A brave and ambitious production, that tells the story of five young people, whose lives are linked via The Ealing Club in the early 1960s but with too many interconnecting plots it becomes a confusing journey of those first few years.
From issues of the day and how society reacted to them such as inter racial relationships and campaigning against war, the production is strewn with music of the era and references and scenes to not just The Ealing Club, but also Lyons ice cream factory in Greenford and Marshall Amps in Hanwell.
Is it meant to be a drama or a musical drama? Sadly, while the actors give their best, the confusion between storytelling and singing means neither delivers. The cast is let down by a script that doesn’t deliver, and so despite their best efforts, it comes across as a confusing tale, not knowing what direction it is going in or what it really is about.
At times there is so much going on that storylines seem disjointed and watching The Ealing Club becomes a dizzying experience.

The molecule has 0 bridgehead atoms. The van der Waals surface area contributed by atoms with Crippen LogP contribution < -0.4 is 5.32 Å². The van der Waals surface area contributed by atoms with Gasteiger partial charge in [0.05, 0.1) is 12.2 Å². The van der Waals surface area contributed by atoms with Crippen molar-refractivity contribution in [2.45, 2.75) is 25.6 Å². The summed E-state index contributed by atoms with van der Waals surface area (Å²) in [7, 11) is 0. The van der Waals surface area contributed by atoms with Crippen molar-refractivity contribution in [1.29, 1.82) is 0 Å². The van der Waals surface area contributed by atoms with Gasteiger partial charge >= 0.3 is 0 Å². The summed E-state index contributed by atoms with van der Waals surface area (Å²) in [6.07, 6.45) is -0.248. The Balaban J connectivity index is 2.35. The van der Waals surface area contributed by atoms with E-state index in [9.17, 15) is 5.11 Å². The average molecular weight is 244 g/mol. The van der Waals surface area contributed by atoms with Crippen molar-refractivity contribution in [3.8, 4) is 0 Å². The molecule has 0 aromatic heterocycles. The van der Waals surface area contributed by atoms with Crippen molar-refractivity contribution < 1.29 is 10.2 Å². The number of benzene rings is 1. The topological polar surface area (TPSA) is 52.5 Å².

At just under an hour, it packs in too much, including a very random news announcement scene about the 1963 assassination of US President John F Kennedy.
And that is the main issue. There is too much going on with too many subplots relating to geopolitics and the wider world and not enough about the actual Ealing Club itself.
As a piece of musical drama, it needs less subplots and more of a focus without getting carried away in covering just about every issue that impacted the early 1960s.
The Ealing Club Is a well meaning effort. Less going on would have made this more compelling along along with more scenes set in and around the club.
There is a story to be told about those who went to The Ealing Club and their lives but this production isn’t it.